Aboriginal Education Services
North Island College is honoured to acknowledge operations within the traditional territories of 35 First Nations inclusive of the Nuu-chah-nulth, Kwakwaka’wakw and Coast Salish peoples. We raise our hands to the Chiefs and Elders of these territories where we are guests.
Each year, more than 1,100 students from 35 First Nations discover their path through NIC. We proudly offer Aboriginally focused student services, culturally significant programs, and customized training delivered in First Nations communities to meet the needs of Aboriginal learners.
Learn more about this commitment in NIC’s Aboriginal Service Plan 2017/18 – 2019/20. For a full list of services read the Aboriginal Education Guide , or contact NIC's advisors and elders.
NIC Turns 40
North Island College's commitment to Aboriginal Education has been evident throughout its 40-year history. It was the first post-secondary institution in BC to appoint an Aboriginal director to its senior education table, to hire a First Nations coordinator, to adapt curriculum to include First Nations perspectives in nursing and to sign a national Indigenous Education protocol alongside 35 First Nations. NIC now has four Aboriginal Education advisors and five Elders in Residence, as well as a host of Aboriginal focused services and programs, each prioritized by regional advisory councils.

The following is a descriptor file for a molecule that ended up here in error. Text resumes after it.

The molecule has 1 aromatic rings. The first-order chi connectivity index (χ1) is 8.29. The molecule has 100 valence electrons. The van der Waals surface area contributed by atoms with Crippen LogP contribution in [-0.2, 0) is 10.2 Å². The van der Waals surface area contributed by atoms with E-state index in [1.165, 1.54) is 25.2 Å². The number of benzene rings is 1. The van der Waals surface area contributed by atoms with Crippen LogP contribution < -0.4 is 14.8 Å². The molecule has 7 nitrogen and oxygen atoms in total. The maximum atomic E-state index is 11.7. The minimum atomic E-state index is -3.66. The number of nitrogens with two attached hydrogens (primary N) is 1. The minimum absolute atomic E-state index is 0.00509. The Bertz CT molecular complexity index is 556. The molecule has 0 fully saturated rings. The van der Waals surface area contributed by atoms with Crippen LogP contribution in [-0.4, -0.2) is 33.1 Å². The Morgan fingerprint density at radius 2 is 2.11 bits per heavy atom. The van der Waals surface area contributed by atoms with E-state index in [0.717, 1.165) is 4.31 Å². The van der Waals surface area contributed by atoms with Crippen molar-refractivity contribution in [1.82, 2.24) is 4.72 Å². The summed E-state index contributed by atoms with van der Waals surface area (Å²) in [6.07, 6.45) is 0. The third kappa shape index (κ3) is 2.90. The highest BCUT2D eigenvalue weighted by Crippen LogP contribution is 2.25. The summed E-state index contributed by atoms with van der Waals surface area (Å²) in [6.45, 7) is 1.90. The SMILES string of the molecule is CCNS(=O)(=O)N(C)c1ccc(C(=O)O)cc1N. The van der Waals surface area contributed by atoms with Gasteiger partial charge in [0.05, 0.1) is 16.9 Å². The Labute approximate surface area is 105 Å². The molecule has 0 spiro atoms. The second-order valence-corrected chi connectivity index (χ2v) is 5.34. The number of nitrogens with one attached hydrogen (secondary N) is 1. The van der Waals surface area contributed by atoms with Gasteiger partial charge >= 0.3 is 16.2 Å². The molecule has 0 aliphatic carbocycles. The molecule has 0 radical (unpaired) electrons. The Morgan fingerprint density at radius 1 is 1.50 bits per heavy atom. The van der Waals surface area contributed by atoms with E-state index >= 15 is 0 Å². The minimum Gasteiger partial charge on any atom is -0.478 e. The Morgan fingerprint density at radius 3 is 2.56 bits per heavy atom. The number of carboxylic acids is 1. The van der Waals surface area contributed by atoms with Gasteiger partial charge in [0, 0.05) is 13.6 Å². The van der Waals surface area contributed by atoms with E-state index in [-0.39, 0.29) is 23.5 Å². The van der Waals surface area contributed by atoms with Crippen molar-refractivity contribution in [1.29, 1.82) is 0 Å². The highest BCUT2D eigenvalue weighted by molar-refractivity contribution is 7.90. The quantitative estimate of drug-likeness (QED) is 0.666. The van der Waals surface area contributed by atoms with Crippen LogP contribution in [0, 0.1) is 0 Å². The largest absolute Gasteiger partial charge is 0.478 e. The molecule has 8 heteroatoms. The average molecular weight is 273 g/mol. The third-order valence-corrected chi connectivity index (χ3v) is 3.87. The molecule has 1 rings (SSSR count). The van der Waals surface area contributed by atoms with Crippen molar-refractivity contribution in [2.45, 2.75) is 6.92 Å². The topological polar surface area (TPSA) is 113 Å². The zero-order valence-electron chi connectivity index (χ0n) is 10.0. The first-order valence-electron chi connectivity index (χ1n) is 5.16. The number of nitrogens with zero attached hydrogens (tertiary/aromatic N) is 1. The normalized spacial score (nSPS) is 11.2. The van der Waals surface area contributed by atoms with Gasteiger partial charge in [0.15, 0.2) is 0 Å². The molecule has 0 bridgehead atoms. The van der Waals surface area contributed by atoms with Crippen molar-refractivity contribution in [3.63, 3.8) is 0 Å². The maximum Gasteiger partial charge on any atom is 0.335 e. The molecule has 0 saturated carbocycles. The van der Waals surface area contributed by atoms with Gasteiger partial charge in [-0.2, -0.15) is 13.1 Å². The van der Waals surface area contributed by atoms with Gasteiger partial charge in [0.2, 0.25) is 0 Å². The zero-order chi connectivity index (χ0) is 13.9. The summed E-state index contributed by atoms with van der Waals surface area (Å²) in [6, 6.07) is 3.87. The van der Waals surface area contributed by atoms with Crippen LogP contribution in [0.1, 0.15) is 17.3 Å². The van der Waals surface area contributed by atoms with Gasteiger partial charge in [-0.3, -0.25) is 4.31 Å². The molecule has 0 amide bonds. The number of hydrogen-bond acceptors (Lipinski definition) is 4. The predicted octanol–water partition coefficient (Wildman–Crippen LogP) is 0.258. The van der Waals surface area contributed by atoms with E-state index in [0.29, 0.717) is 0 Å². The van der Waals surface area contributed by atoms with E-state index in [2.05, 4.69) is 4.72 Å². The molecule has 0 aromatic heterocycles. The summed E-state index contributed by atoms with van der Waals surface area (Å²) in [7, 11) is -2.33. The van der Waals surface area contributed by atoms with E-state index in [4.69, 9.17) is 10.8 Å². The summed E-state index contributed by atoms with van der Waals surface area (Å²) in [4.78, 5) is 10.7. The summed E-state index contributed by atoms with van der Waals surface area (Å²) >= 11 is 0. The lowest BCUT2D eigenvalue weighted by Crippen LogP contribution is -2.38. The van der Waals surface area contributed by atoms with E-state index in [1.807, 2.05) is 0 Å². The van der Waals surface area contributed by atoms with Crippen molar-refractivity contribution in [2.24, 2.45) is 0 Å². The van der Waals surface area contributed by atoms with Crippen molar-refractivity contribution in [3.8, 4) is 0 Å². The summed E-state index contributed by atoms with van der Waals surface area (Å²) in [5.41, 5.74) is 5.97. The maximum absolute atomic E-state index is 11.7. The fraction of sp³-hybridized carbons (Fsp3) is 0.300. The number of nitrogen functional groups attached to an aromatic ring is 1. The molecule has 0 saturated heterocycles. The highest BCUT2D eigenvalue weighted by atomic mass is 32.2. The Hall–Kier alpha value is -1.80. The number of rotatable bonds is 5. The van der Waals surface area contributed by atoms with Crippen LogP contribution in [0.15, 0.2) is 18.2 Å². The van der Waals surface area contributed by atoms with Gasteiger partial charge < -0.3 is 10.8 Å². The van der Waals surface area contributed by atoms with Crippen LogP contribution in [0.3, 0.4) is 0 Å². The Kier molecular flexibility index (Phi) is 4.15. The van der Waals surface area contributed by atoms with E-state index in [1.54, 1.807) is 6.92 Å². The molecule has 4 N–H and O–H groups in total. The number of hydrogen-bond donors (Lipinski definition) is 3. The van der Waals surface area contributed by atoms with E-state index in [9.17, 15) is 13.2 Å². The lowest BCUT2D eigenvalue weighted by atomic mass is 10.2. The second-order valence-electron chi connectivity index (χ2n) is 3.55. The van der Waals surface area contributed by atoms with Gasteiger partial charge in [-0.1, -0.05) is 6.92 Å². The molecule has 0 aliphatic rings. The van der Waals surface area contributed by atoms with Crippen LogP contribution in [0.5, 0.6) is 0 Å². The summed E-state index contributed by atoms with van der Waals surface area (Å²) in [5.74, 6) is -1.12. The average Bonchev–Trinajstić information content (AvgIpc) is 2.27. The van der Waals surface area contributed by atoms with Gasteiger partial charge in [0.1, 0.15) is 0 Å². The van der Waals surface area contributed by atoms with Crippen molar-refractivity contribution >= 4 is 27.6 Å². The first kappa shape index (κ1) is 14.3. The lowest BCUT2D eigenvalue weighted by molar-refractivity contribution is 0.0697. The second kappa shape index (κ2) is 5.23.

Our relationship with First Nations across the region is key to providing communities the opportunities they're looking for. Our successes belong to the council members, elders, advisors, and all the community members who inform our decisions and support Aboriginal Education across the region.
Kelly Shopland, NIC's Director of Aboriginal Education
The Story behind NIC’s Aboriginal Logo
NIC's Aboriginal Advisory Council revealed a logo on Oct 14, 2016 to welcome Aboriginal students and cultures. The logo contains images of a Gwawina-Raven and Kwikw-Eagle, significant to the culture and traditions of 35 First Nations in the Nuu-chah-nulth, Kwakwak'wakw and Coast Salish traditional Territories which NIC serves.
The Gwawina–Raven represents creation and transformation. The Raven is the bringer of light; releasing the sun, moon and stars. He is a benevolent figure that helps people whenever possible.
The Kwikw–Eagle represents leadership, status, power, peace and friendship. Its feathers are a sacred part of many ceremonies; to this day, eagle down blesses the Big House floor before ceremonies commence.
North Island College has been established for over 40 years and their logo is well known in all of our communities. I wanted to ensure the college is still strongly evident within the new NIC Aboriginal Education Advisory Council logo – but when people look closely they see First Nations components of the region. Together, they represent Aboriginal Education at NIC.
Curtis Wilson, Lekwiltok artist and creator of this artwork